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richardplondon
richardplondon Forum Pro • Posts: 10,894
Re: Selections and Gaussian blur

JulesJ wrote:

Simple. Set feather to 0 before making selection.

That's no good though - blur will still contaminate the contents inside the selection boundary, with pixel content coming from outside the selection boundary, even  if that boundary is itself a sharp line.

The only two ways suggested to circumvent this behaviour, as explained and illustrated already, are either:

  • to use a Lens Blur instead, this requiring a masked depth map
  • to copy just the selection onto a separate layer (denying it any surrounding pixel content that it could mix in); lock transparency of this separate layer (so as to avoid contaminating the transparency channel of this separate layer, around the edges of its own pixel content); then blur that layer only - and then, optionally merge it down to the starting layer.
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OP Eliot Kramer Contributing Member • Posts: 998
Re: Selections and Gaussian blur

JulesJ wrote:

Simple. Set feather to 0 before making selection.

Doesn't work , at least not on my PS and computer.

Maybe on others, but I don't think so.

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OP Eliot Kramer Contributing Member • Posts: 998
Re: Selections and Gaussian blur

richardplondon wrote:

JulesJ wrote:

Simple. Set feather to 0 before making selection.

That's no good though - blur will still contaminate the contents inside the selection boundary, with pixel content coming from outside the selection boundary, even if that boundary is itself a sharp line.

The only two ways suggested to circumvent this behaviour, as explained and illustrated already, are either:

  • to use a Lens Blur instead, this requiring a masked depth map
  • to copy just the selection onto a separate layer (denying it any surrounding pixel content that it could mix in); lock transparency of this separate layer (so as to avoid contaminating the transparency channel of this separate layer, around the edges of its own pixel content); then blur that layer only - and then, optionally merge it down to the starting layer.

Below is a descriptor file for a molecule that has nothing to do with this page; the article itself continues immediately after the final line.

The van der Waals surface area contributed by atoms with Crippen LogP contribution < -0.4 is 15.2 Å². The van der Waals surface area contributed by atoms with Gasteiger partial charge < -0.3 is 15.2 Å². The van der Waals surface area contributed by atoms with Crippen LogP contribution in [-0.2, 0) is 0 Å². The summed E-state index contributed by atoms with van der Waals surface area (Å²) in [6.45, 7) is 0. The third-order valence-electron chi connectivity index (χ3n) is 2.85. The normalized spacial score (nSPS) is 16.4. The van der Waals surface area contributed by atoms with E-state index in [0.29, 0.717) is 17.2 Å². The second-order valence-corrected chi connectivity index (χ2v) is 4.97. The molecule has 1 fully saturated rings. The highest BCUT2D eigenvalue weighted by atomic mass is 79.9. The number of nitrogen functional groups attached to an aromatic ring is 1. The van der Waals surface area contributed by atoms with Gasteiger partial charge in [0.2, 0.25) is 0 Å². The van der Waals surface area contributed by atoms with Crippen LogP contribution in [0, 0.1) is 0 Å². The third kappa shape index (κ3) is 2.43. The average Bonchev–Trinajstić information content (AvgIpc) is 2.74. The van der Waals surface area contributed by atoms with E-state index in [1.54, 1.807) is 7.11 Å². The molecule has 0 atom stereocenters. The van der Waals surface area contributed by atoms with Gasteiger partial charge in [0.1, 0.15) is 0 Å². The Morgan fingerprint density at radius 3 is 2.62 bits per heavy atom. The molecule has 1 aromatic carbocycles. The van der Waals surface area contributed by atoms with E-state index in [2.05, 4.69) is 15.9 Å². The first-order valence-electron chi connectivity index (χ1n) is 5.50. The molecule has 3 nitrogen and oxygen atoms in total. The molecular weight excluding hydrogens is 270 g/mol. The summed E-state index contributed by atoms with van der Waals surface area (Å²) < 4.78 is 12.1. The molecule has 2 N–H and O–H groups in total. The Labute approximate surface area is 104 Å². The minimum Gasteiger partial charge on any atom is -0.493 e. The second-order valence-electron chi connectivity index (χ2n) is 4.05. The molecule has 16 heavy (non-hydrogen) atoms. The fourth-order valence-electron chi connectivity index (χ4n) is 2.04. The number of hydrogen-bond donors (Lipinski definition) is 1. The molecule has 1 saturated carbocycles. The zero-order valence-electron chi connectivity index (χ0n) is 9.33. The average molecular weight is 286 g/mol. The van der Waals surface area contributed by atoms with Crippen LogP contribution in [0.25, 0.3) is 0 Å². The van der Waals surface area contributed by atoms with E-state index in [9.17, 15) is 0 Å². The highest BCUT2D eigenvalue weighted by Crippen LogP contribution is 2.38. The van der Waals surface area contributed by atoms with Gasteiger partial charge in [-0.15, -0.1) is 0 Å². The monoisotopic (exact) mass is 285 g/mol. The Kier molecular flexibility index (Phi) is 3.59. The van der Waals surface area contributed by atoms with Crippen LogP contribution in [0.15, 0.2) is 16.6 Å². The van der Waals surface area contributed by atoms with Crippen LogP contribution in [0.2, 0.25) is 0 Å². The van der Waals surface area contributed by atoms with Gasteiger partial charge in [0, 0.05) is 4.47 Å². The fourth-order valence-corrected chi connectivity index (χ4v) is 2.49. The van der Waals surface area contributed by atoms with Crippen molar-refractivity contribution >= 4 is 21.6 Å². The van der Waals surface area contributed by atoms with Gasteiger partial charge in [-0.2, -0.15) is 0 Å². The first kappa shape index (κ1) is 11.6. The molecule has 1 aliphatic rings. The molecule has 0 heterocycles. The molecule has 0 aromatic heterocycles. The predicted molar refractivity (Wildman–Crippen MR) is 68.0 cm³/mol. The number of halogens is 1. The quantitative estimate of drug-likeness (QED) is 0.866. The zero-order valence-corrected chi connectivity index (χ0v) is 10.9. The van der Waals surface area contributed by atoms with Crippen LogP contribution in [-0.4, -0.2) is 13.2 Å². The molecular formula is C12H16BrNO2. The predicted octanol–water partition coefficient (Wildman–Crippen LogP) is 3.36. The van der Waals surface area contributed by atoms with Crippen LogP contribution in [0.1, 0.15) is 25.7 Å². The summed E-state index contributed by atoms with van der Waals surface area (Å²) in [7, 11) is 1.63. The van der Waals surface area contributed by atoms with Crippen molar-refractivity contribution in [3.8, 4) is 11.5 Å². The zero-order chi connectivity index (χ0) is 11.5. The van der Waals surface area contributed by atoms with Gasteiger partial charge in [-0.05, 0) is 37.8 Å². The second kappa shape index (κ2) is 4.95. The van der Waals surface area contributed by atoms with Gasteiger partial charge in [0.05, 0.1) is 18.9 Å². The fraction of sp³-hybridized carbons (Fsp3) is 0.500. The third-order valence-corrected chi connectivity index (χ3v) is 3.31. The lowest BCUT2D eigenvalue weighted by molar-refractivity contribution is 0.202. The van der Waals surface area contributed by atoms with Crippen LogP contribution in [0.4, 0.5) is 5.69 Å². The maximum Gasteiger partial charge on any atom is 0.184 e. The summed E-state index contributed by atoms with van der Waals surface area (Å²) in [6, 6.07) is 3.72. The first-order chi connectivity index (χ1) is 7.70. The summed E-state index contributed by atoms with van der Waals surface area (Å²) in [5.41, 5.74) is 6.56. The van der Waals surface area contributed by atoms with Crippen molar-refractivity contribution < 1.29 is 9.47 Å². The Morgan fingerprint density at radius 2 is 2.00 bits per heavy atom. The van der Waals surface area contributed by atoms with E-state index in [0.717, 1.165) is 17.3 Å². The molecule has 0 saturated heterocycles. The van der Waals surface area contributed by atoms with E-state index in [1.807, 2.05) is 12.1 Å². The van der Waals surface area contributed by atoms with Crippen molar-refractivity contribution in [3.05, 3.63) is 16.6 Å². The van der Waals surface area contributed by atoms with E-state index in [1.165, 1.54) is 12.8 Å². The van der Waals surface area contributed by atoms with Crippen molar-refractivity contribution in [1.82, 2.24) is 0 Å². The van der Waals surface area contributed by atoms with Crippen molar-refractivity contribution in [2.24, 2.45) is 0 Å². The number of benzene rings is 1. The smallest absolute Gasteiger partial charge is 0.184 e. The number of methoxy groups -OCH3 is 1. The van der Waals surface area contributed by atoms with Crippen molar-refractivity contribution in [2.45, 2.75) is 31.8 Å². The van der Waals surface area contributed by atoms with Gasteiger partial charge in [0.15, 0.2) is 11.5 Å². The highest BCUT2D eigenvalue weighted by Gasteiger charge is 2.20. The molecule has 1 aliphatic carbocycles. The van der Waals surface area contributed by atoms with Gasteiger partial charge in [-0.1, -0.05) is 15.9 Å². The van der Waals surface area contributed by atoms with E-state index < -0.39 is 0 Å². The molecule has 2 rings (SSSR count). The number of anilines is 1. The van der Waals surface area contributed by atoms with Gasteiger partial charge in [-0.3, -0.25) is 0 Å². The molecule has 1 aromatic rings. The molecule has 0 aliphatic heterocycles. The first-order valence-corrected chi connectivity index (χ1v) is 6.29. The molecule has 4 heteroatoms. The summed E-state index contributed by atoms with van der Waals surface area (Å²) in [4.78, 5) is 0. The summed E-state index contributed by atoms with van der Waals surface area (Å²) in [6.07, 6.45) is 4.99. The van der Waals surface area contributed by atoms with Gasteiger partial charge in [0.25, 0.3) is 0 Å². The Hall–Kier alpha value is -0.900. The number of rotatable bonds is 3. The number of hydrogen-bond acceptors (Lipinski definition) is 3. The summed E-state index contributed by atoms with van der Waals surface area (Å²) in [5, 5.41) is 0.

Please try this and you will see that it still contaminates.

Locking transparent pixels does nothing, it still grabs pixels and blurs them in.

I can post an example, but anyone can try on their own by drawing a black and white rectangle next to each other and experimenting.

My conclusion is, most blurs will contaminate, some will not, but lens blur is not as flexible, and takes a long time, plus other blurs are actually more useful, like motion, etc. etc.

I think it is a property of photoshop, can't be altered.

So far I have tried every solution suggested in the replies and none have worked with Gaussian blur or Motion or a few others.

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Skip
Skip Senior Member • Posts: 1,970
Re: Selections and Gaussian blur

Eliot Kramer wrote:

So far I have tried every solution suggested in the replies and none have worked with Gaussian blur or Motion or a few others.

I use the separate layer business in PS Elements quite often with Gaussian Blur and other treatments and it seems to work fine. There aren't any 'outside pixels' on the layer with the selection to get into the selection and I haven't noticed any of the selection pixels escaping. If they did, one could easily Re-select and Delete.

There was mention of transparent pixels getting into the selection somehow, but I have never noticed the condition. I suppose a transparent pixel, if that is the correct term, would just allow a pixel from the underlying layer to show through.

Anyway, I hope you find a suitable solution.

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JohnWheeler Regular Member • Posts: 402
Re: Selections and Gaussian blur

So far I have tried every solution suggested in the replies and none have worked with Gaussian blur or Motion or a few others.

Have you tried this reply: https://www.dpreview.com/forums/post/61559442